The French art of patisserie

by Jesse Kiser

If you’re like me, most mornings begin with a short shower followed by a dash out the door, one arm going in a jacket sleeve and a toothbrush hanging from your mouth. The morning meal, if you even have one, features a run through the drive-thru window for a mocha latté from Starbucks or a sausage biscuit from McDonalds. As long as it’s hot, fast and cheap, most of us don’t care what the ingredients are.

“Americans, we’ll eat anything,” says owner and chef of Ollie’s Bakery Nancy Revzen. The French, she says, “[T]ook food to a pinnacle. Not to say they were the only ones but they were one of the first.”

For the French, according to Revzen, what goes into food is very important. The food and the atmosphere in which they eat are also taken into consideration. Ollie’s, a French bakery, is slower than the rest. The bakery is a small, air-conditioned, historic building with nary a drive-thru window to be found. Ollie’s prides itself on adhering to authentic French patisserie techniques. Revzen, lived in Europe for six years and purchased the bakery within a year of returning home. The bakery has been around for eight years and Revzen has owned it for two. Ollie’s uses only hands and tries to include as many locally produced ingredients as possible. Everything inside the building is baked fresh by Revzen and her crew from midnight until the late morning. What does not get used that morning is sent to the local shelter. She wanted to bring authentic French pastry to the Triad, and she feels she is still doing this to the best of her power.

The French don’t make dough and then bake it. Food for the French is engineered. “European style consist of very technical and difficult dough,” says Revzen. It is birthed from a baker’s hard-working hands. French do not just make dough, they make masterpieces. Food for them is an art form. The croissant is a fine example of this. You enjoy bread by adding butter but for the French they wanted to enjoy them together. Revzen says they took something good and made it better by adding the butter into the dough and folding it over and over until just right. Oh, and only butter Revzen says nothing but real butter will work in her bakery. No frozen yokes or artificial anything.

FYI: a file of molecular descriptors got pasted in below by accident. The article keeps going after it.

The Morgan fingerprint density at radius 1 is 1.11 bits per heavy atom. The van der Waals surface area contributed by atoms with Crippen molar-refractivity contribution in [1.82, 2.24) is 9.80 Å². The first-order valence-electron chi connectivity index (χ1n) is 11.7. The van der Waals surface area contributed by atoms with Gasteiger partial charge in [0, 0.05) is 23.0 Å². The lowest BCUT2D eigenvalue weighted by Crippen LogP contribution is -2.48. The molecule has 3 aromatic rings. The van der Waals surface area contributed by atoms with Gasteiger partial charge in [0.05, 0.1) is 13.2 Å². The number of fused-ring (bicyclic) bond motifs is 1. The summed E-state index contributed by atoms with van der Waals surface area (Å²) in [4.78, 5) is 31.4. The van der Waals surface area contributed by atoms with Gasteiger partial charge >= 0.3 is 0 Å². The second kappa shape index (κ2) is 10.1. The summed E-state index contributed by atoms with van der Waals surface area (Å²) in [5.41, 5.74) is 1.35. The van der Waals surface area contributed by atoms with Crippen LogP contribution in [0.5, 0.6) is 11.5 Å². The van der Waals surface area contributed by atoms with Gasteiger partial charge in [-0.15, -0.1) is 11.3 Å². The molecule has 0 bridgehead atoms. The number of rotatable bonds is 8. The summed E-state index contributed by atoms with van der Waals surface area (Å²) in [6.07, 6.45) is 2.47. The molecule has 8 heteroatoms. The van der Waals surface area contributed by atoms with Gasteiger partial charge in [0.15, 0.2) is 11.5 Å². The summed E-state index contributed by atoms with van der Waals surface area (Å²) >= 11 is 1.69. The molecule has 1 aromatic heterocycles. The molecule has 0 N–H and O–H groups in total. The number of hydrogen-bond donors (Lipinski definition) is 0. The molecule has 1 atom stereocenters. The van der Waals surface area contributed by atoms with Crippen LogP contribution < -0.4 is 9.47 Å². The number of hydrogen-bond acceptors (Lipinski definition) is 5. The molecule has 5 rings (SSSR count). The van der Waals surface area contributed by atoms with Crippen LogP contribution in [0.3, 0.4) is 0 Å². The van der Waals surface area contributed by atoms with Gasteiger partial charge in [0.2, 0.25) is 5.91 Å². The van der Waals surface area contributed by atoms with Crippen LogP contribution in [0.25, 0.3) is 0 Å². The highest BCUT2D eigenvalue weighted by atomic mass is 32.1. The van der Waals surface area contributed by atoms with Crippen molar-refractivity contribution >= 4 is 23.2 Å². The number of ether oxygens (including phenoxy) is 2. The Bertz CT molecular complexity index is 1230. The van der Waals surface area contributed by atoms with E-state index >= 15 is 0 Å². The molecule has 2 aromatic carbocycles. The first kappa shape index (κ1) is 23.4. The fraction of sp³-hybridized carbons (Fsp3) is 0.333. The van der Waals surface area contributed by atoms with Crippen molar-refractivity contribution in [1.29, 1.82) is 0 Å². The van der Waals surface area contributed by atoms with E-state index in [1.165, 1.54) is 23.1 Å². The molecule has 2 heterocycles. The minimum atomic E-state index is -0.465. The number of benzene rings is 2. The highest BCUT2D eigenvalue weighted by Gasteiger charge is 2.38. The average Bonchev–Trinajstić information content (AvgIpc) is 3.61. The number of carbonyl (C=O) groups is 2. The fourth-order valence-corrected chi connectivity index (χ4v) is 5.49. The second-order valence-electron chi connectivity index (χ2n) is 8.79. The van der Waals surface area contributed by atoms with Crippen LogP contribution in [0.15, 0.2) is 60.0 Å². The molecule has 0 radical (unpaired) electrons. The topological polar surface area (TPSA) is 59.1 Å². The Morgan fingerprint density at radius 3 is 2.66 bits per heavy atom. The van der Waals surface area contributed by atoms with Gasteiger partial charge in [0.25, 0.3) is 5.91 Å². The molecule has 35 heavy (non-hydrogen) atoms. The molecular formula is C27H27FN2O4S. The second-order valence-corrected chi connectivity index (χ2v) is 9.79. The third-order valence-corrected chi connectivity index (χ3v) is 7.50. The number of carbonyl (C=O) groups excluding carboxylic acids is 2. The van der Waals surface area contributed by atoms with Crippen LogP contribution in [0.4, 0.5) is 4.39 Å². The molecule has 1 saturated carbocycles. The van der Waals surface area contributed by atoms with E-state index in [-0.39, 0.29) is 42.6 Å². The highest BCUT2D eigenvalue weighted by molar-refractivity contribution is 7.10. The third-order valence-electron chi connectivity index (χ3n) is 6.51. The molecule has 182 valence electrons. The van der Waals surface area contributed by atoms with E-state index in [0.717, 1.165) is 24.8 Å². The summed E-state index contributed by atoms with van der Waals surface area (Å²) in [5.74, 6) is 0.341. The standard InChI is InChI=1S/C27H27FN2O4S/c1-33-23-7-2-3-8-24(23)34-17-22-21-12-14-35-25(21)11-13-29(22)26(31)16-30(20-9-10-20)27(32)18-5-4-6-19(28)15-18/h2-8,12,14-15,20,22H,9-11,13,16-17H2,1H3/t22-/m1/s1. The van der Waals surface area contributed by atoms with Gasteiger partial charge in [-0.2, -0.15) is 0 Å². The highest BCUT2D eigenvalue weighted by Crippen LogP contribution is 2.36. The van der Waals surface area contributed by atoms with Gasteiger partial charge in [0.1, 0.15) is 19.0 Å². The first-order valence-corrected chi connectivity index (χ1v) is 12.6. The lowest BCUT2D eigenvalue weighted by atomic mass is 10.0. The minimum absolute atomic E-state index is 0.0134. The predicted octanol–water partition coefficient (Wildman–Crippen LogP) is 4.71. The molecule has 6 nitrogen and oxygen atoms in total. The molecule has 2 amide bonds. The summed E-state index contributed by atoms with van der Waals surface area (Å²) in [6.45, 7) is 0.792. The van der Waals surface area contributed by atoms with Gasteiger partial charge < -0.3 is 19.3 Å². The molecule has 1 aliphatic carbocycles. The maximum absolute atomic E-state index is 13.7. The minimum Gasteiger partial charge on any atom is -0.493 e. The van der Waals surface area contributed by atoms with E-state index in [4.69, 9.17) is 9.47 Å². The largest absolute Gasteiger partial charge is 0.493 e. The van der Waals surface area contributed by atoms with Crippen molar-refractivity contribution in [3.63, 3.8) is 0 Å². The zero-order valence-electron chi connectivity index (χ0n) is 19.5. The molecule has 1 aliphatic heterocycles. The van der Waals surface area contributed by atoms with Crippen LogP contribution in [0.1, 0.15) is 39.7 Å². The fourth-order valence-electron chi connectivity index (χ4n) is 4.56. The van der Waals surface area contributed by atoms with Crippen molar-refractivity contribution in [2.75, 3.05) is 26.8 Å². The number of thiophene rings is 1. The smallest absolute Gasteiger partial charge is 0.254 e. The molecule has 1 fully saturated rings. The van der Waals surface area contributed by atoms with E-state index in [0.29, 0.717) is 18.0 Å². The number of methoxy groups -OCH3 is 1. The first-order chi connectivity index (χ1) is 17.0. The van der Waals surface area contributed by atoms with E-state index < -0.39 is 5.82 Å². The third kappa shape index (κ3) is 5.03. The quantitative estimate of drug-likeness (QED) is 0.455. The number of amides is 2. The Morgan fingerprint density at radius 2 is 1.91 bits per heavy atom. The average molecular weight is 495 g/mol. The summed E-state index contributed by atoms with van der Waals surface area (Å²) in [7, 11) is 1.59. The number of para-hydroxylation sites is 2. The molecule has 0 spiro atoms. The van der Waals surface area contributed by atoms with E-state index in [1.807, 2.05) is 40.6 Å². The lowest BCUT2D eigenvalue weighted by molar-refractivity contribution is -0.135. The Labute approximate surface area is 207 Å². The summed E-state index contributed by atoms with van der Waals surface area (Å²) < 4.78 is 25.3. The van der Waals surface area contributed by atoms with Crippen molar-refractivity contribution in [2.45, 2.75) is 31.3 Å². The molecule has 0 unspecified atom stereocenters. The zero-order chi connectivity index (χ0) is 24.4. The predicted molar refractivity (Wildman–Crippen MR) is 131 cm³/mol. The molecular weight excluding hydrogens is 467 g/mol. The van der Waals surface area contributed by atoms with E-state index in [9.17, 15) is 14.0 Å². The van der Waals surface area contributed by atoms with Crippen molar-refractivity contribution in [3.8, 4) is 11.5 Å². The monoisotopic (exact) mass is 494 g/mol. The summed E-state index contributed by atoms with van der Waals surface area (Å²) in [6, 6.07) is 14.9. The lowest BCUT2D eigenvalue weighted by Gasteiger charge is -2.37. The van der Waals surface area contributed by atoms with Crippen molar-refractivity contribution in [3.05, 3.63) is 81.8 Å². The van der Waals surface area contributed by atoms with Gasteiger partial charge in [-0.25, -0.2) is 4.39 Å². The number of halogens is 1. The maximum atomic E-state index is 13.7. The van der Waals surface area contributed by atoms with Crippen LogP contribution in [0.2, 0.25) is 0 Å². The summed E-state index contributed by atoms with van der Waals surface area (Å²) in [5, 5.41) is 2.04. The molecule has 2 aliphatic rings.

The croissant, possibly the most commonly known piece of French baking, is the stuff of legend. As the story goes, during the late 17th century, an insomniac breadmaker in Vienna or Hungary or someplace like that, heard strange rumbling noises. He investigated the noises and notified the town guard. It turned out the noises were from the Turks, making a late-night, sneak attack. The baker was made a hero, and in tribute to his king (kings back then loved tributes, even from their heroes), he made a small roll in the shape of a crescent, the symbol of Islam to commemorate the event. The rest is breadmaking history. Either that or the croissant is a recipe that came from Budapest in the Middle Ages. I like the heroic baker better.

“Choosing a favorite pastry is like choosing a favorite song. It all depends on my mood,” Revzen says. Me too. On a sleepy Saturday morning, nothing else but a four-inch thick cinnamon roll will work for me. Hers is different from the usual American style, which can be slathered with more sugary icing than a birthday cake. Well this French twist on an American favorite is different; a smooth, well thought-out honey taste that treats the lips as well as the tongue with its smooth texture. And yes this one I was able to finish – slowly, and broken up into layers, but definitely eaten up.

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